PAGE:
- Just a joke, Mr Bergman.
- Is that what it was?
- How amusing!
- I'm trying to get you to relax.
Yes, I feel much better now.
Thank you, Doctor.
- You want my sperm in this cup?
- That's right, Mr Bergman.
- Good luck.
- We'll wait outside.
Wait a minute!
You make this sound easy.
I've never done this before.
- Come, come, Mr Bergman.
- You want me to do it twice?
We'll be here all day.
I deal in quality, not quantity.
- What do you want, a quart?
- Excuse us.
- Duff...
- It's not so easy.
Come here, come here.
I think maybe we should try to work
on this together. What do you say?
Is this business or pleasure?
Intense heat can kill
the reproductive quality in sperm.
- Have you been in a hot tub?
- At my health club. How do you know?
All your sperm
are wearing terry-cloth robes.
- There he goes again.
- Very funny.
All we need to do is lower
the temperature of your sperm.
- This should do the trick.
- What the heck...?
- What's this little pocket for?
- Ice.
- You're doing fine.
- I look silly.
- Here, climb on.
- No, go away!
Come here, come here. Here.
I really think this is the one,
the love of my life.
I'm so delighted, Hugo.
You don't know her last name?
She is vague about personal details,
but I think this is normal
in the Witness Protection Program.
Sorry I'm so late. I had to wait
for the boss to approve my apple crisp.
- How did you do?
- I got a gold star.
Why did I ask?
It's excellent!
You are so good in the kitchen.
- Thanks.
- The bedroom, I don't know.
- Ma!
- Adele!
Did I offend
the sensitive Bergman men?
Hold your tongue once in a while.
It's only in your cartoons that people
may speak without being censored.
No one's censoring you.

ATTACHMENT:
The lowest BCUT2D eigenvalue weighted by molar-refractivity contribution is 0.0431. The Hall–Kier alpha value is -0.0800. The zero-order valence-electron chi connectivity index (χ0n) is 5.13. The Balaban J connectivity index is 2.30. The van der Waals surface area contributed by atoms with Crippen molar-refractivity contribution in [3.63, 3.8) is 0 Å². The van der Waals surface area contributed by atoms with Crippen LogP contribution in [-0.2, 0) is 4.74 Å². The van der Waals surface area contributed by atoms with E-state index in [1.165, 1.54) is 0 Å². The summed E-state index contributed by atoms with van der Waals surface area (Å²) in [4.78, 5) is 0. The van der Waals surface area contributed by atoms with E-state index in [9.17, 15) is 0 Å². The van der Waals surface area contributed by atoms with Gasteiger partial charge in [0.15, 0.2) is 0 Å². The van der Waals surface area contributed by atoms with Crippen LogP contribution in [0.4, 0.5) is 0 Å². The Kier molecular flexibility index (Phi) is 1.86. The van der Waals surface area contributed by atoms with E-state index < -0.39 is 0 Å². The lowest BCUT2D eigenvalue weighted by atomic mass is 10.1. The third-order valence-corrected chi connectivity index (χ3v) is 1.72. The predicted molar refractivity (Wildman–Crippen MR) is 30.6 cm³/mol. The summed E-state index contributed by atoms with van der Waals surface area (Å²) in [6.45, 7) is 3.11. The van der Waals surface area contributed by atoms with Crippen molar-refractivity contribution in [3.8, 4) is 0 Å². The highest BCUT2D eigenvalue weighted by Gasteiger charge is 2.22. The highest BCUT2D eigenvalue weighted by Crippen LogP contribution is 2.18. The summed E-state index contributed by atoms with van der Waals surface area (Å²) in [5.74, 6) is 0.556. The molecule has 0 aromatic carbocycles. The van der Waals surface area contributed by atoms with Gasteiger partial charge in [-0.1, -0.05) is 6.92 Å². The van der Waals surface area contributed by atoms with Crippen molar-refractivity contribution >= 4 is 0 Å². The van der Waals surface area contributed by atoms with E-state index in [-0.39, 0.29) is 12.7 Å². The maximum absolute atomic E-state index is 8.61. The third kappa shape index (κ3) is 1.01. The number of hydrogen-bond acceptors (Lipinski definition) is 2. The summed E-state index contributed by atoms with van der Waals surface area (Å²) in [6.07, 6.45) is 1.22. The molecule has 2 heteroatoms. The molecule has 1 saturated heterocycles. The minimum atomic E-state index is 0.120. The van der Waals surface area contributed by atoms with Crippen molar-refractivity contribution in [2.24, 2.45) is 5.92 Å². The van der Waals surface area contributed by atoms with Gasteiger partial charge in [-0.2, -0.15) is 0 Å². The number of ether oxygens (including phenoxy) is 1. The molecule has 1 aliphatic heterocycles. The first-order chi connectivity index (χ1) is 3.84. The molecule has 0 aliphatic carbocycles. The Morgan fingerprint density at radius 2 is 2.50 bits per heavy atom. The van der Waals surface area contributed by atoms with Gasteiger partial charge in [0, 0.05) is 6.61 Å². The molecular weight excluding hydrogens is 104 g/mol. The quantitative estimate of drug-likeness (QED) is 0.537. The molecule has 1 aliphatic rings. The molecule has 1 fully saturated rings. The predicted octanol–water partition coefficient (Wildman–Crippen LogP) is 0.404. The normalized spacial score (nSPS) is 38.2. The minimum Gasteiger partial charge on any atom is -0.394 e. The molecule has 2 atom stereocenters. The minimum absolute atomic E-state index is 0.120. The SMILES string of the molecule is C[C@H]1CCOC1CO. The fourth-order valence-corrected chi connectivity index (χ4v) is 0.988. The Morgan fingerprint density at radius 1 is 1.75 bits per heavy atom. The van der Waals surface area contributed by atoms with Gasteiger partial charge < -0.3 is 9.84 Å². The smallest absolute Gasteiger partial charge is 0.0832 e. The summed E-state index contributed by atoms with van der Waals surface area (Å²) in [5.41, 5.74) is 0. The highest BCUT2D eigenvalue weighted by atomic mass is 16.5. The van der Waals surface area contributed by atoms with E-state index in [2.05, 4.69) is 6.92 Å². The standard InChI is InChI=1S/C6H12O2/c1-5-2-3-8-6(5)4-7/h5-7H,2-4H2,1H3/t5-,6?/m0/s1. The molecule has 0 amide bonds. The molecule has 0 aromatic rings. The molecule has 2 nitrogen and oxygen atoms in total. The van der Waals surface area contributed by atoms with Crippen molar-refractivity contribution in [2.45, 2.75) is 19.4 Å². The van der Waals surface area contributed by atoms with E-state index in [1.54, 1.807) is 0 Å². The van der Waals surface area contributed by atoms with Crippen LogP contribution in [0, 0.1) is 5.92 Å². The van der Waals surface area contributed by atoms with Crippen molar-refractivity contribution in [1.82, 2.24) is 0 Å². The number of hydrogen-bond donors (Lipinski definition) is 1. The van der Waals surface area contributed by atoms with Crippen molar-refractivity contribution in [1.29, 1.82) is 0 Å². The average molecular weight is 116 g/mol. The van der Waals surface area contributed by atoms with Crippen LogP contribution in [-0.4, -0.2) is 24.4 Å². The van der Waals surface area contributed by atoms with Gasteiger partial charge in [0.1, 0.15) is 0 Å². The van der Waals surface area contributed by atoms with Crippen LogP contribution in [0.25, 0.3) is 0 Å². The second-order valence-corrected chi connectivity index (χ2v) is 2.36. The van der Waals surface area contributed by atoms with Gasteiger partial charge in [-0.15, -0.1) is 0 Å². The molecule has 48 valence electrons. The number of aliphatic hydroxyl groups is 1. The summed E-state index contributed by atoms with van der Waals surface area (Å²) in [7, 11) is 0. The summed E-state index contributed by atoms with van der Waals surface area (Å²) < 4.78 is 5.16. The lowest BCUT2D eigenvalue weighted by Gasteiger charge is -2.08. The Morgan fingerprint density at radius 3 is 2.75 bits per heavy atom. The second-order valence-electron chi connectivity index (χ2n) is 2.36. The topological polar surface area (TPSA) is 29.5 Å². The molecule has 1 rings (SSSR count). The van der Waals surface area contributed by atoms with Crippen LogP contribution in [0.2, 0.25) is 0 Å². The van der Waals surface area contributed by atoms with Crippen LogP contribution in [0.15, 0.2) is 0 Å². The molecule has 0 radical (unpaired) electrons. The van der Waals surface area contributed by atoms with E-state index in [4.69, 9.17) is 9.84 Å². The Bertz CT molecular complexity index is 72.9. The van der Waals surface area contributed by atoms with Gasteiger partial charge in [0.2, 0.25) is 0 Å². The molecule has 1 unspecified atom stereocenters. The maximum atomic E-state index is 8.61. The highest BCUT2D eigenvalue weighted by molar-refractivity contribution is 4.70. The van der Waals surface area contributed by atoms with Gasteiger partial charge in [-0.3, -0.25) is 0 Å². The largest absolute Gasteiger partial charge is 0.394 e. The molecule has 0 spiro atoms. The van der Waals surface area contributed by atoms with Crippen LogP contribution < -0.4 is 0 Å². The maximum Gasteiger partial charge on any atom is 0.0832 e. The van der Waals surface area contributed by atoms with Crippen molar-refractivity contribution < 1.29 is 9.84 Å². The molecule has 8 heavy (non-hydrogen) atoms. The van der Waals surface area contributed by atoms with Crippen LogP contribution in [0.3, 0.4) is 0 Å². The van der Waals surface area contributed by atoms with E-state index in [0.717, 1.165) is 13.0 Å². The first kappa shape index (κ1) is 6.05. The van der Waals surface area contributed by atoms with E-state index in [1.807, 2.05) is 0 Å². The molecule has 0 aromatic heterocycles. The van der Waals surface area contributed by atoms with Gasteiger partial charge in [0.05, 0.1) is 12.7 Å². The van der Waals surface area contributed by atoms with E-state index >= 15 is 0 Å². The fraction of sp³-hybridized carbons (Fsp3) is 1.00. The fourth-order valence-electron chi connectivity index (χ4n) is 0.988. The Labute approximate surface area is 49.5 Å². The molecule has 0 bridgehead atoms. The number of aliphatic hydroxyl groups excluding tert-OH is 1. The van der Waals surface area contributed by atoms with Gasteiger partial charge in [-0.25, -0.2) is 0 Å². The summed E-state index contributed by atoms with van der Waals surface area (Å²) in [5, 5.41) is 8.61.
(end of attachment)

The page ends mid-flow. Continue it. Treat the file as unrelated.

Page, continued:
"Hold your tongue!" Did anyone hear
that? How about Mr Lonely Hearts?
- I was chewing.
- We're trying, OK?
- Try a little harder.
- Is it a question of velocity?
- Shut up about babies!
- Pardon me for wanting a grandchild!
- You're talking to your mother.
- She likes confrontation.
- You're darn right.
- You want us to do it right here?
- Why not?
- I'll move the bagels and the lox.
- Missionary or the usual?
- The usual. They get a better view.
If it's like our usual,
I don't want to see it!
- How about this, Ma? A grandkid!
- Put your pants back on!
Wait a second! We can't try
any harder to have a baby, OK?
Our staff will show you how to do this.
You give Meg these shots every day
to boost her production of eggs.
- I'm surprised at how calm I am.
- Honey, you can do it.
Come on, it's a snap.
- Here we go.
- OK.
No problem.
Nice and clean.
Almost done, almost done.
Done! I'm sorry, honey.
- Did it hurt?
- No, I liked it. Do it again.
- One more time.
- Yeah. No, no!
This is as far as you go, Mr Bergman.
- See you in a little while.
- Good luck.
Sure. Don't you worry about me.
I'll be swell.
Go on, have a good time.
Don't give me another thought.
There's your cup, Mr Bergman.
Turn on the red light when you're
done, and please wash your hands.
Oh, I'm sorry!
I thought this room was empty.
- Is that the July issue?
- Get out of here.
Honey, help me.
Meg, help me, please.
I got an egg.
How does it look?
It's good.
You must have been a beautiful baby
You must have been a wonderful child
When you were only startin'
To go to kindergarten
I bet you drove the little boys wild
And when it came
to winning blue ribbons
You must have shown
the other kids how
I can see the judges' eyes
As they handed you the prize
I bet you made the cutest bow
Oh! You must have been
a beautiful baby
'Cause, baby, look at you now
I made you a batch of cappuccino.
- Batch?
- Yep.
Wow, thanks.
Yow! This is it! This is the best
cappuccino you've ever made.
- On a scale from one to ten?
- Eight to eight and a half.
- Really?
- Serious.
What's the matter with your eye?
- Nothing.
- Why is your eye twitching?
- I have a lash caught in my eye.
- No.
I can't believe you're lying to me.
Jesus! I can't even make
a stupid cup of cappuccino.
- I can't make anything.
- You make stuff all the time.
What's going on? What's happening?
I got my period, Duff.
I'm sorry, honey. I'm sorry.
- I'm sorry.
- I can't make a baby.
You've got to stop beating yourself up
like this. It's no good.
- Let's just forget about kids.
- I can't.
I've always had a thing about kids.
I can't imagine not having them.